The murder of over 130 Africans on the Liverpool slave ship Zong remains a landmark in the long litany of barbarities that form the history of the Atlantic slave trade. The Zong, carrying more than twice the number of slaves it could safely transport, began its voyage across the Middle Passage to Jamaica in September 1781. After a series of navigational errors and a reduction in water supply, the Zong’s crew agreed to jettison their enslaved. On the 29 November, 54 women and children were thrown through cabin windows into the sea. On the 1 December, 42 enslaved African men were jettisoned. In following days, a further 36 slaves were thrown overboard. The rationale, later disputed, was that the enslaved were jettisoned due to low water supplies, and that the ship was unable to sustain all those who were on board.
The crew soon claimed for the dead Africans under insurance. The killings were viewed as maritime loss rather than a case of mass murder. In the 18th century, Africans were viewed as cargo, insured like any other good or commodity. Yet the Zong’s insurers refused to pay for the jettison of enslaved Africans. As the shipowners proceeded to take their claim to court in 1783, the first trial, heard before Lord Justice Mansfield and two other colleagues, held that the “Case of Slaves was the same as if Horses had been thrown overboard…” The relevant question was not whether the killing of enslaved Africans was lawful, but whether there was an “Absolute Necessity for throwing them over board…”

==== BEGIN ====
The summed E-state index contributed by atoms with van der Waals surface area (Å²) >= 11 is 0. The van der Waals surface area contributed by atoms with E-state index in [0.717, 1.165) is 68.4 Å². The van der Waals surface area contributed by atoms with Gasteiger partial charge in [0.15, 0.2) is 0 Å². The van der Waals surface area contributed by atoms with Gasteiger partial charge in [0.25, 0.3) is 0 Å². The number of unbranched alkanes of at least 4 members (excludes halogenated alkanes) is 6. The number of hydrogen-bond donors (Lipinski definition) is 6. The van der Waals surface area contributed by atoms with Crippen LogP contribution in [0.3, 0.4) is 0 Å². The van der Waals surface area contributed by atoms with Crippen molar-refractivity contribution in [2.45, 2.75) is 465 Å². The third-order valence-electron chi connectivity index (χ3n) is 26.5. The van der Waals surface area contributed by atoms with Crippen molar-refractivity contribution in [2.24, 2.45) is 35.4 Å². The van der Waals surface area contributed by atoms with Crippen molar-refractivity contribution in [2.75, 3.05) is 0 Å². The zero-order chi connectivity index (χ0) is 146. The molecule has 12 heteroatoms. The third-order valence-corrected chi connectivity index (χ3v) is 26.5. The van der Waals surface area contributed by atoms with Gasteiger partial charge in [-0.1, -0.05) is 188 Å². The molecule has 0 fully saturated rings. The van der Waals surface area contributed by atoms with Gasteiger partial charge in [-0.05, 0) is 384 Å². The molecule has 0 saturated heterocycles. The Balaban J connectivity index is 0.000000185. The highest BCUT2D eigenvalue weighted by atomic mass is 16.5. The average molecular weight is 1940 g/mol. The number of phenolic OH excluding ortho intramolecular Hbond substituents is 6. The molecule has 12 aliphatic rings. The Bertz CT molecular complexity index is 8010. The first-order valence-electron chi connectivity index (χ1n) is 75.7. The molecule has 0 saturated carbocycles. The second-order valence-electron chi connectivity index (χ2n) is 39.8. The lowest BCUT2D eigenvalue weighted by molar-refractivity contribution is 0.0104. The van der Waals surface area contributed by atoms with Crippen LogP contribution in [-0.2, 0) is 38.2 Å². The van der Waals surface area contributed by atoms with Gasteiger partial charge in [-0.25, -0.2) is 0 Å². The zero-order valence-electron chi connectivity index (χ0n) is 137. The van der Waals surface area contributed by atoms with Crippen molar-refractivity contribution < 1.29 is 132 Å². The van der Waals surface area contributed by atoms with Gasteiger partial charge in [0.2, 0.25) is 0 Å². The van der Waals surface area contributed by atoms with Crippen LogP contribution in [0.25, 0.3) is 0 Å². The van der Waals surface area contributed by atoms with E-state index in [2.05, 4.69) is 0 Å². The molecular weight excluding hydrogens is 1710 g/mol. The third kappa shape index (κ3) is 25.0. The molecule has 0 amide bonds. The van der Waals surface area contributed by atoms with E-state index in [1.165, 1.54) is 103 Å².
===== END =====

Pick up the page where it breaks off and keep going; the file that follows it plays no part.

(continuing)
Olaudah Equiano brought the case to the attention of Granville Sharp, the dogged campaigner against the slave trade and the long-term defender of Africans in Britain. Sharp was outraged, and pressed the Admiralty to bring murder charges against the crew of the Zong. The Admiralty ignored him. Sharp was more successful with English Quakers, and a few months after Sharp brought the case to their attention, Quakers started their own agitation against the slave trade. It was their voice — their petitions and their collective complaints (and their publication of the image of the grossly-overcrowded slave ship the Brooks on a famous poster) — which laid the basis for the political campaign against the slave trade. Though initially slow and low-key, that campaign traced its roots to the Zong massacre. The Zong massacre itself was subsumed into the abolitionists’ broader campaign against the horrors of the slave ships, but it acted as the catalyst which propelled key players — Equiano, Sharp and the Quakers — to rouse public awareness. They, in their turn alerted Parliament and the public more generally about the horrors of the slave trade.
Today, the Zong massacre acts as a major historical signpost towards an understanding of the Atlantic slave trade. Yet at first sight, it seems bizarre; why killing enslaved people who had been bought at such cost and such effort?
The aim of the Atlantic slave trade was to transport Africans and sell them at a profit in the Americas. From start to finish it was a violent system, kept in place only by draconian measures and savage punishments for any form of enslaved resistance. No slave ship could survive without its chains and manacles (indications of African resistance, not of submission) and a variety of weapons: all used to punish, subdue and deter. Killings were also commonplace, even though they were often contrary to the owners’ interests. Slave resistance was universal and time and time again; slave traders often told of revolts suppressed by savage infighting between crews and the enslaved. Occasionally the African slaves won, but most often they were crushed, with exemplary punishments doled out to the defeated.